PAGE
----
Release of Private Health Information for Research

HIPAA (Health Insurance Portability and Accountability Act) refers to a federal law that protects the privacy of individuals' health information. To summarize, a covered entity (e.g., a clinic that accepts payment for providing health care services) is legally responsible for vigorously protecting patient confidentiality and restricting the use of that information. An IRB can grant HIPAA authorization to use such information under certain circumstances.

While these data were not gathered for research purposes, they often do constitute a rich resource for important research pursuits. Therefore, there are clearly defined processes through which investigators may access such data from a covered entity. These processes are designed to protect the rights of the individuals from whom these data originate; the roles of the IRB, the investigator, and the covered entity are critical and exacting. Such research activities tend to fall into one of the three categories below and incur somewhat different constraints.


The covered entity agrees to provide de-identified health information data to an investigator. This means that the investigator is absolutely prevented from (nor will seek) knowing or determining the identity of any individual whose data informs the study. The means by which identities are censored by the covered entity range from a formal prohibition to destroying any sort of master key used to organize the data set before the data are released to the investigator. There are specific elements relating to identity that cannot be included (see Table 1) in such a data set. If these conditions are met, the HIPAA-1 form, whereby the covered entity and the investigator attest to these constraints, is used to register with the IRB.

Table 1. List of identifiers that cannot be included in a de-identified data set.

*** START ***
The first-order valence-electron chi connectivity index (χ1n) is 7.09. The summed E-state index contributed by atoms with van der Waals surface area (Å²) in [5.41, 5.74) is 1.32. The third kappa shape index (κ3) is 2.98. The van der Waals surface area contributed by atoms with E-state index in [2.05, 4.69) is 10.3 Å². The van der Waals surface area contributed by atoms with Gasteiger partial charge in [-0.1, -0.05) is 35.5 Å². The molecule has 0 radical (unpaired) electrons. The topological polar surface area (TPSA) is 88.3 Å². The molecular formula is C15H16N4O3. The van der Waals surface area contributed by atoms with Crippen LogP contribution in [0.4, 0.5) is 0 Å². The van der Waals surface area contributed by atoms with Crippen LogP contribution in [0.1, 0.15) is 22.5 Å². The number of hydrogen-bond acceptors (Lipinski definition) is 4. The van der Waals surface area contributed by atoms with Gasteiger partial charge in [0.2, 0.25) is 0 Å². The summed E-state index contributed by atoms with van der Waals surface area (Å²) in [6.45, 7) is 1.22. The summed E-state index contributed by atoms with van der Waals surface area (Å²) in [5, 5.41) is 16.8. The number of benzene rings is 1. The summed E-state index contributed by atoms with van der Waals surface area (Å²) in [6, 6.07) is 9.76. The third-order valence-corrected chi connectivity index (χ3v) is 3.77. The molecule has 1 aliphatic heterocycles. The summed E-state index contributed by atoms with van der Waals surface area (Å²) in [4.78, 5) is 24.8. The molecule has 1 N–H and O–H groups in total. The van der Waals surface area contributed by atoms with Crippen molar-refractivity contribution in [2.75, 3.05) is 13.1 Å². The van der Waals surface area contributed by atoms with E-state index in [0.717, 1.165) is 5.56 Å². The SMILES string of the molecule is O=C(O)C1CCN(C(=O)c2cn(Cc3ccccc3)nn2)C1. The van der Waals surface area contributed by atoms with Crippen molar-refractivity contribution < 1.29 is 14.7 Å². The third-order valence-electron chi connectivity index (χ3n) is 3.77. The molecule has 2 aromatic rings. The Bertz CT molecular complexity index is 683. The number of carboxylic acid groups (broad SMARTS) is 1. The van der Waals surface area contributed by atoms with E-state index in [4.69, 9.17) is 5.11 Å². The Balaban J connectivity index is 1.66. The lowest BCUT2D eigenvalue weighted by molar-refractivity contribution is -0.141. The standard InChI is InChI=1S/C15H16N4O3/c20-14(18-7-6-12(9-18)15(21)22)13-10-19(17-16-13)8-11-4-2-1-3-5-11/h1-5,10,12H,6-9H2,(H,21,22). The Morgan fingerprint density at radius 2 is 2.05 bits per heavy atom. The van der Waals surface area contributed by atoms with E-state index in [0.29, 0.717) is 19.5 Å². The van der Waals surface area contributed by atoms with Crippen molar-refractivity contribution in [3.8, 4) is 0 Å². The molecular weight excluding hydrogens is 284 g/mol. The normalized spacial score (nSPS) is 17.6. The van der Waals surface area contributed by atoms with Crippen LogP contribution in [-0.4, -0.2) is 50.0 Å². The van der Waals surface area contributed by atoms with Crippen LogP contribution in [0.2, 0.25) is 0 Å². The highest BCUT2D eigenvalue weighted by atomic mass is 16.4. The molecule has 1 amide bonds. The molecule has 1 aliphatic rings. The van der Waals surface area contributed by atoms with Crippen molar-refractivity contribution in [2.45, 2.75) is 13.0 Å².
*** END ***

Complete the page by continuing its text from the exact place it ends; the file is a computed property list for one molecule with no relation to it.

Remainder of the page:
Social security numbers

Birth and/or date; any and all age data for people over 89 (you must aggregate to a single category of 90 and older)

Medical record numbers

Admission and/or discharge data

Health plan beneficiary numbers

Account numbers

Certificate and/or license numbers

Vehicle identifiers and serial numbers, including license plate numbers

Telephone and fax numbers

Internet protocol (IP) addresses and web universal resource locators (URLs)

E-mail addresses

Biometric identifiers, including finger and voice prints

Device identifiers and serial numbers

Full face photographic and/or comparable images

Any geographic divisions small than the state; you may use all zip codes under the same first three digits if they hold more than 20,000 people (e.g., 971XX)

Any other unique identifying number, characteristic, or code


The covered entity agrees to provide access to and/or release private health information to an investigator for research and it is not feasible to obtain an authorization (i.e., consent) from the individuals whose data inform the study. In this situation, the investigator has access to subject identities. The IRB must review the research plan and may grant a waiver of consent if the study procedures maintain subjects' rights and expose them only to minimal risk (i.e., no greater than those of regular daily life). It is thus critical that the investigator clearly explain how the study procedures will preserve this fundamental objective. Only the minimum amount of private health information absolutely necessary to support the study objectives shall be accessed and used. This route is necessary even if the analyzed data set will not include any of the restricted elements (see Table 1) because the investigator has access. If these conditions apply, the HIPAA-2 form must accompany a fully completed proposal for IRB review.


The covered entity agrees to provide access to and/or release private health information to an investigator for research, but only with the permission of the individuals whose data will inform the study. In this situation, the covered entity collaborates with an investigator to contact individuals (i.e., recruit) who meet study criteria in order to request explicit permission to use their health information for the specific research study. It is essential that the role and collaboration of the covered entity be prominently represented in any communications to potential subjects. The IRB must review the research plan and the permission request (analogous to a modified informed consent) to verify that study procedures maintain the subjects' rights and balance the potential scientific merits with the potential subject risks. If these conditions apply, the HIPAA-3 form must accompany a fully completed proposal for IRB review.

HIPAA Training

The IRB does not provide HIPAA training. Please contact the dean of your respective school and/or college to inquire about HIPAA training.


When submitting the HIPAA waiver to the IRB, be sure you have obtained the appropriate signatures. For HIPAA-protected information within Pacific University, be sure to seek out your area's privacy officer for their approval. 

For questions about submission requirements and schedule changes, please contact your school's IRB representative or